Again: It Wasn’t Stimulus; It Was a Government-Insulation Program

We’ve argued multiple times, ’round here, that the federal government’s approach to “stimulus” — especially as defined by President Obama — was not, in fact, designed to stimulate the economy and yield job growth. Rather it was designed to insulate government structures from the effects of an economic recession… at the expense of the economy. In case you missed it, here’s one more bit of evidence from recent weeks:

A federal spending surge of more than $20 billion for roads and bridges in President Barack Obama’s first stimulus has had no effect on local unemployment rates, raising questions about his argument for billions more to address an “urgent need to accelerate job growth.”
An Associated Press analysis of stimulus spending found that it didn’t matter if a lot of money was spent on highways or none at all: Local unemployment rates rose and fell regardless. And the stimulus spending only barely helped the beleaguered construction industry, the analysis showed.

As Rhode Islanders who follow state and local politics should be amply able to attest, such infrastructure money from the feds only serves to take the pressure off lower tiers of government, which tend to neglect obvious, necessary expenditures in favor of less popular, more ideological ones. They typically float bonds and create targeted taxes to accomplish the building and repairs that must obviously be done for the good of the local society, but in the current environment, taxpayers were likely to resist either strategy, requiring governments to cut back on other areas of spending.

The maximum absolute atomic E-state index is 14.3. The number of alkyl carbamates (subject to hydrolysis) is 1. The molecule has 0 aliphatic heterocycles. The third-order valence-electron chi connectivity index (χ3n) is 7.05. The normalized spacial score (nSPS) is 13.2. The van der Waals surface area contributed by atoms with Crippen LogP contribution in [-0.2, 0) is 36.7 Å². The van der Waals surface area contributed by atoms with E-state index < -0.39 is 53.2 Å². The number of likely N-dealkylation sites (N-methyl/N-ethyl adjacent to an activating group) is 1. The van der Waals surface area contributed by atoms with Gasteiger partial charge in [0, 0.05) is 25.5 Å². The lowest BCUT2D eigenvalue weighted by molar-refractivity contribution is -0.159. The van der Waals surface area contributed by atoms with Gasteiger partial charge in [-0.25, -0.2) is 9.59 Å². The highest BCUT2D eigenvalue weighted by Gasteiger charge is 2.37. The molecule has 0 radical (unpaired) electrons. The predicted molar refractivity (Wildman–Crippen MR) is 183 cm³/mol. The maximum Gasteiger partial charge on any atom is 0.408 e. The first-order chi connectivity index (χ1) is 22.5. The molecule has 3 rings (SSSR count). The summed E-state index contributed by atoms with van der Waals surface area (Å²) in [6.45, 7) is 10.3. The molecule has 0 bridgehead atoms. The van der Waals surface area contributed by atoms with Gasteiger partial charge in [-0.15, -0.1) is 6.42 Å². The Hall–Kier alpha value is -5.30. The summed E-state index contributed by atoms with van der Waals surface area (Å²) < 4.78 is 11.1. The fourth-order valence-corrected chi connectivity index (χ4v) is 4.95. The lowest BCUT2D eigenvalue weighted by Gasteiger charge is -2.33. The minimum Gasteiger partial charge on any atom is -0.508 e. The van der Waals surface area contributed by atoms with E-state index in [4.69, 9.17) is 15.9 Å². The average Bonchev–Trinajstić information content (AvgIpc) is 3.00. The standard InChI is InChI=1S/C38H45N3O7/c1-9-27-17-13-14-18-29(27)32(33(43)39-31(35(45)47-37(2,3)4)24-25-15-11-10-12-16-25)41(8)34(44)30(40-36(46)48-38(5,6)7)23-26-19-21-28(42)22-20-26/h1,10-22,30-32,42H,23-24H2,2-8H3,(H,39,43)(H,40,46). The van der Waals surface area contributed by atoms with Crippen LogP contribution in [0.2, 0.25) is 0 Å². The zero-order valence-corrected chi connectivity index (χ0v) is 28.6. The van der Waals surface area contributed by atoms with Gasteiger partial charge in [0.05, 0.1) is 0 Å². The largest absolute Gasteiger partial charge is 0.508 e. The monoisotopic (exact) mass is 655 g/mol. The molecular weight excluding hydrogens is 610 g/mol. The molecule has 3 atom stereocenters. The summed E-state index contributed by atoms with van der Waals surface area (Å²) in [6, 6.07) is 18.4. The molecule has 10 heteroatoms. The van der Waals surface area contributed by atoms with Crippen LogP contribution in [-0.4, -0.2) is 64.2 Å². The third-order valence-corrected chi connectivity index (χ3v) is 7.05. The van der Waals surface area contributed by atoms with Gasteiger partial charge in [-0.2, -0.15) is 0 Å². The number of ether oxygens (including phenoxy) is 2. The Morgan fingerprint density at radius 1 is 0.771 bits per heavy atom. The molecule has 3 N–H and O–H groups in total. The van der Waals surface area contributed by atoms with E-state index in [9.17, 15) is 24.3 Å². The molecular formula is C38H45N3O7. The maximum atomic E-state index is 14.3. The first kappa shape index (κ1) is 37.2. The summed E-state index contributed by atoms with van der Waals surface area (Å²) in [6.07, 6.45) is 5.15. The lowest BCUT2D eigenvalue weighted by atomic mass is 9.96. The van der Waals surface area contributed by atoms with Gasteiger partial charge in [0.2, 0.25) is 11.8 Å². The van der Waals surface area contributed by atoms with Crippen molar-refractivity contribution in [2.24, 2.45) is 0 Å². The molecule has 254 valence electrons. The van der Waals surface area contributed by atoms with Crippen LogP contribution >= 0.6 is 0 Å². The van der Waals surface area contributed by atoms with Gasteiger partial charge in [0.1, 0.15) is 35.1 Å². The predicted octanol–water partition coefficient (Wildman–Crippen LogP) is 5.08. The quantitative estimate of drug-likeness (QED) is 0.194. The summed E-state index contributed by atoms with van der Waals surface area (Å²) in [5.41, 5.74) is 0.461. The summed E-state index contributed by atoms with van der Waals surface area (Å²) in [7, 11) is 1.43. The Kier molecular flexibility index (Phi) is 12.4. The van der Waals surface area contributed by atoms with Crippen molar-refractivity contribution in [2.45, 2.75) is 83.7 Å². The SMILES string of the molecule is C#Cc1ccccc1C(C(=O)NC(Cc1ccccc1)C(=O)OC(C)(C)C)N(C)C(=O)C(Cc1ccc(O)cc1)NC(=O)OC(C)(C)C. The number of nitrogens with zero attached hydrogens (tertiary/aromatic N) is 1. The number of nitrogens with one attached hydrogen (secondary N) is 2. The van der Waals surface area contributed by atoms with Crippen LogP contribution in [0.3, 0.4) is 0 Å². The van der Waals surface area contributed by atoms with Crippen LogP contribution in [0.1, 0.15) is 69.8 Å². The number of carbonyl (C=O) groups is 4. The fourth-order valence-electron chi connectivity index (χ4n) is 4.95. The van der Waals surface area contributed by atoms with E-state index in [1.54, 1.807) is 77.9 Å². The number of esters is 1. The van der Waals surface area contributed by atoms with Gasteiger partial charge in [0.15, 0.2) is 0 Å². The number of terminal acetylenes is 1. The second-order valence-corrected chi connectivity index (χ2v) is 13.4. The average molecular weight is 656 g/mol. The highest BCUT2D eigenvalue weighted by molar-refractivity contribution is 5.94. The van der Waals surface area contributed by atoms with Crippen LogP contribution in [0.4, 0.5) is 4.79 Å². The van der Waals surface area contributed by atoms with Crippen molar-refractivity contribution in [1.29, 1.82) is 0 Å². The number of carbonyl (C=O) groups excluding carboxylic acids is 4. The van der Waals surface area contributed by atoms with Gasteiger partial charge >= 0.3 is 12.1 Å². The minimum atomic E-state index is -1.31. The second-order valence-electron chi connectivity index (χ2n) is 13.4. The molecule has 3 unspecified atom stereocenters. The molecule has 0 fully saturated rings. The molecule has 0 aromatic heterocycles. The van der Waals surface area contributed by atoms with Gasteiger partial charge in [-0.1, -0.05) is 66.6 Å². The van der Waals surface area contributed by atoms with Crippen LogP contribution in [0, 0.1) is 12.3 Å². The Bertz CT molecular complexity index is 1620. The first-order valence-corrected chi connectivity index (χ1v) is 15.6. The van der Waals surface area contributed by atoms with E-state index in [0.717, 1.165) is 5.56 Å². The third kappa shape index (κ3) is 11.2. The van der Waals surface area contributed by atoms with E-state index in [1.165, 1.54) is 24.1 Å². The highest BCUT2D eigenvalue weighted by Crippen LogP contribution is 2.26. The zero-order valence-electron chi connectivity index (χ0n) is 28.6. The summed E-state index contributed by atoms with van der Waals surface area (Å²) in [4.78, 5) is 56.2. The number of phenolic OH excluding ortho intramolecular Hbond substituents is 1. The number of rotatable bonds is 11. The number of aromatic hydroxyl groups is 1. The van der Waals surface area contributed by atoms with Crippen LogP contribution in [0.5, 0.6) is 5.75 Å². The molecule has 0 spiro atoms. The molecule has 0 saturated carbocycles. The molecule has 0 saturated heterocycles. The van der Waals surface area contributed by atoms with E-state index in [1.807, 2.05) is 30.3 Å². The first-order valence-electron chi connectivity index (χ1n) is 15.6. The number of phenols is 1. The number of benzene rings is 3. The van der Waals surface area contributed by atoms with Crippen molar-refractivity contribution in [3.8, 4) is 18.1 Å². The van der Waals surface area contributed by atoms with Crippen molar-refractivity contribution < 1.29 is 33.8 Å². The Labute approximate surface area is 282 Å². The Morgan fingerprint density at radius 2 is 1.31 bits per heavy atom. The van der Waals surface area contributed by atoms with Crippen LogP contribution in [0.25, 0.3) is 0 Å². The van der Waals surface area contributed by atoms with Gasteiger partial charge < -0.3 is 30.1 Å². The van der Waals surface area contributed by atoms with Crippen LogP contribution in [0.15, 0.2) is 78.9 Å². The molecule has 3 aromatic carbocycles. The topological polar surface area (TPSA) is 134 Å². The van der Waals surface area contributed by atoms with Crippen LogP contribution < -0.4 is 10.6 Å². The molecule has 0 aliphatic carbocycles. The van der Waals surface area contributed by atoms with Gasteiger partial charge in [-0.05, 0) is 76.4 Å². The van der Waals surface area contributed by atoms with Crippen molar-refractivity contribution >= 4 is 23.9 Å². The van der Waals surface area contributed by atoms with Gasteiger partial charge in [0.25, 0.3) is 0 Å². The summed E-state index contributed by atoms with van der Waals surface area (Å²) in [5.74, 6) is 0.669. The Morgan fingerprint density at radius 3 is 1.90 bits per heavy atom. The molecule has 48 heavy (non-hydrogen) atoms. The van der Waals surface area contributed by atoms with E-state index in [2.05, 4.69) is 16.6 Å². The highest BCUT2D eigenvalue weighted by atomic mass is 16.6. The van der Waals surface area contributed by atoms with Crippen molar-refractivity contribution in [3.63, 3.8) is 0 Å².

The “stimulus” money, in other words, didn’t create any new work. It merely enabled continued profligate behavior. And the reason it “only barely helped the beleaguered construction industry” is that the government has instituted policies that create high barriers to entry in order to compete for its contracts, sending the money mostly to companies that were already prepared (and expecting) to receive it.

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